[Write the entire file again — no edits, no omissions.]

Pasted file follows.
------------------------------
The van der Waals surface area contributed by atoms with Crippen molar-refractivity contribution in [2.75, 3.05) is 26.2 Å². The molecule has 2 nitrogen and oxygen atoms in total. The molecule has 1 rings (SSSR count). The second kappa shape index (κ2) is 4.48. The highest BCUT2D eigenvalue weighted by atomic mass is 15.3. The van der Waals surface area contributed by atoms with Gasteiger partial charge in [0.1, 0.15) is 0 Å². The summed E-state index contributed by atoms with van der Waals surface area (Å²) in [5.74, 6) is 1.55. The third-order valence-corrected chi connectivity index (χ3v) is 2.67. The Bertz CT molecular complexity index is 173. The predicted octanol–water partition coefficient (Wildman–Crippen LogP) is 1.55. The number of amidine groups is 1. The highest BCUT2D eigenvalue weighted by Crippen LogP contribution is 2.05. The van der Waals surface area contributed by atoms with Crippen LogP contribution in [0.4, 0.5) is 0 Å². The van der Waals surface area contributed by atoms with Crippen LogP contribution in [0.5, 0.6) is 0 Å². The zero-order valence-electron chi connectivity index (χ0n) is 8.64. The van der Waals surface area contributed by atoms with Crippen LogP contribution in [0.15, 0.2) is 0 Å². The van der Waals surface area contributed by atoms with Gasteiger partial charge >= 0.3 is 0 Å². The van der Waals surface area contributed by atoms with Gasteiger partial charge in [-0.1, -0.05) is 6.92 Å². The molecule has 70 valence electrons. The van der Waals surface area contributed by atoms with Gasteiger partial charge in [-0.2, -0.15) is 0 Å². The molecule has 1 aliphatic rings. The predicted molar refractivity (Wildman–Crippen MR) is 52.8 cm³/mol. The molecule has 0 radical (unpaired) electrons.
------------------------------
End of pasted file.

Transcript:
The van der Waals surface area contributed by atoms with Crippen molar-refractivity contribution in [2.75, 3.05) is 26.2 Å². The molecule has 2 nitrogen and oxygen atoms in total. The molecule has 1 rings (SSSR count). The second kappa shape index (κ2) is 4.48. The highest BCUT2D eigenvalue weighted by atomic mass is 15.3. The van der Waals surface area contributed by atoms with Gasteiger partial charge in [0.1, 0.15) is 0 Å². The summed E-state index contributed by atoms with van der Waals surface area (Å²) in [5.74, 6) is 1.55. The third-order valence-corrected chi connectivity index (χ3v) is 2.67. The Bertz CT molecular complexity index is 173. The predicted octanol–water partition coefficient (Wildman–Crippen LogP) is 1.55. The number of amidine groups is 1. The highest BCUT2D eigenvalue weighted by Crippen LogP contribution is 2.05. The van der Waals surface area contributed by atoms with Crippen LogP contribution in [0.4, 0.5) is 0 Å². The van der Waals surface area contributed by atoms with Crippen LogP contribution in [0.5, 0.6) is 0 Å². The zero-order valence-electron chi connectivity index (χ0n) is 8.64. The van der Waals surface area contributed by atoms with Crippen LogP contribution in [0.15, 0.2) is 0 Å². The van der Waals surface area contributed by atoms with Gasteiger partial charge >= 0.3 is 0 Å². The van der Waals surface area contributed by atoms with Gasteiger partial charge in [-0.1, -0.05) is 6.92 Å². The molecule has 70 valence electrons. The van der Waals surface area contributed by atoms with Gasteiger partial charge in [-0.2, -0.15) is 0 Å². The molecule has 1 aliphatic rings. The predicted molar refractivity (Wildman–Crippen MR) is 52.8 cm³/mol. The molecule has 0 radical (unpaired) electrons.